The grid’s easy button

I read an article today that talked about “difficulty settings” in the game of life, which got me to thinking about how hard or easy it is to do anything. This being the DECA website, I got to thinking about how hard it is to get more distributed generation on the grid. One thing that frankly has gotten much, much easier is getting someone to set up a system at your house. The growth in the green economy has been significant enough that a homeowner has a really wide variety of choices for who can install a PV system on their roof. The same goes for financing that system. Where things get hard are larger distributed generation systems – these aren’t the kinds homeowners put on their roofs or in their backyard, but they’re not much bigger when compared to say a 2000 MW natural gas plant. To be certain the larger a distributed generation system the more potential there is that it can cause problems on the grid, but the process of what is called “interconnection” is certain to not give anyone the warm fuzzies. The other side of that coin is that the size of the switch that gets flipped with residential solar programs (as an example) is pretty big – things go relatively well until they don’t go at all. This is why issues like Net Energy Metering are so important for pro-distributed generation policy advocacy – you might have had no problem getting solar, but six months later your neighbor can’t get it at all. But maybe I’m wrong – if you’ve had bad experiences trying to interconnect a residential distributed generation system we’d like to hear about it – please sign up (if you haven’t already) and comment in our forums to let us know – we might not be able to do anything about something that’s happened in the past, but we’ll try and get involved if there’s an ongoing problem or at least make sure it’s fixed for your neighbor if we can.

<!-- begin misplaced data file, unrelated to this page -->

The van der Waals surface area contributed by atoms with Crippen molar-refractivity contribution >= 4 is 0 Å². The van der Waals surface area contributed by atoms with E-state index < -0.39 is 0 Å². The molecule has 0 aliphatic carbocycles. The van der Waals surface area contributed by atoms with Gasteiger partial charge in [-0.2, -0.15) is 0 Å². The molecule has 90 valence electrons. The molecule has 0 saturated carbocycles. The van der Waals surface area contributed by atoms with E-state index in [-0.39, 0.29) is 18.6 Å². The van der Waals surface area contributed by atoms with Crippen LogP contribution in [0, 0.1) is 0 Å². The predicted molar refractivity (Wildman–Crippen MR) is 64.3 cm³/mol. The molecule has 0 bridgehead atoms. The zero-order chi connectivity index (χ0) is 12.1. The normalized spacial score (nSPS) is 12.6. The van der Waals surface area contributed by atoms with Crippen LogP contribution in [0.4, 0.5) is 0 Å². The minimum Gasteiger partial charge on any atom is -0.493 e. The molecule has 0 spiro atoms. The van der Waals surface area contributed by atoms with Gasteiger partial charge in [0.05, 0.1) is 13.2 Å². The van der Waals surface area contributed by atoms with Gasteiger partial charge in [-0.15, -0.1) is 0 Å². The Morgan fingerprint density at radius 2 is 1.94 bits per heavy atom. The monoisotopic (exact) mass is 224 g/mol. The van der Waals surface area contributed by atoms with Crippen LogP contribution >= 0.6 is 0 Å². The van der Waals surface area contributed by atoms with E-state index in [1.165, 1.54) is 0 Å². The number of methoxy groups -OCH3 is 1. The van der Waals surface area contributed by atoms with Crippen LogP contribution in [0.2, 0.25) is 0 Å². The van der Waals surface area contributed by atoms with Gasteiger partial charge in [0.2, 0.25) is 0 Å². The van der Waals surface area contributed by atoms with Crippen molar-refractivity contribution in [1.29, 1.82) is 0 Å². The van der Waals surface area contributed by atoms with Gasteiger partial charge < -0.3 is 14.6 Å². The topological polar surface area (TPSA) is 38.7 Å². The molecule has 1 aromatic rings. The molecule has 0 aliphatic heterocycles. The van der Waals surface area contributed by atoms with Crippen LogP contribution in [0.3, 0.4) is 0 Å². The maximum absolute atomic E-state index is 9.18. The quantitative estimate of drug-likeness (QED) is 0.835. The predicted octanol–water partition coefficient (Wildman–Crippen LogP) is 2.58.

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3 Comments

  1. AmyReardon
    Posted May 17, 2012 at 9:34 pm | Permalink

    The CAISO has initiated a proceeding that will identify deliverability of DG resources under RA. I guess there will be maps showing available trannie capacity and nodes where constraints increase the value of DG. MAPS! Finally.

  2. lanat2000
    Posted May 18, 2012 at 5:42 am | Permalink

    Aram, love this! What a great intro to the lay of the land in distributed solar. Net metering, interconnection, financing schemes… Would love you to expand on those ideas, so those not in the industry know how it impacts us.

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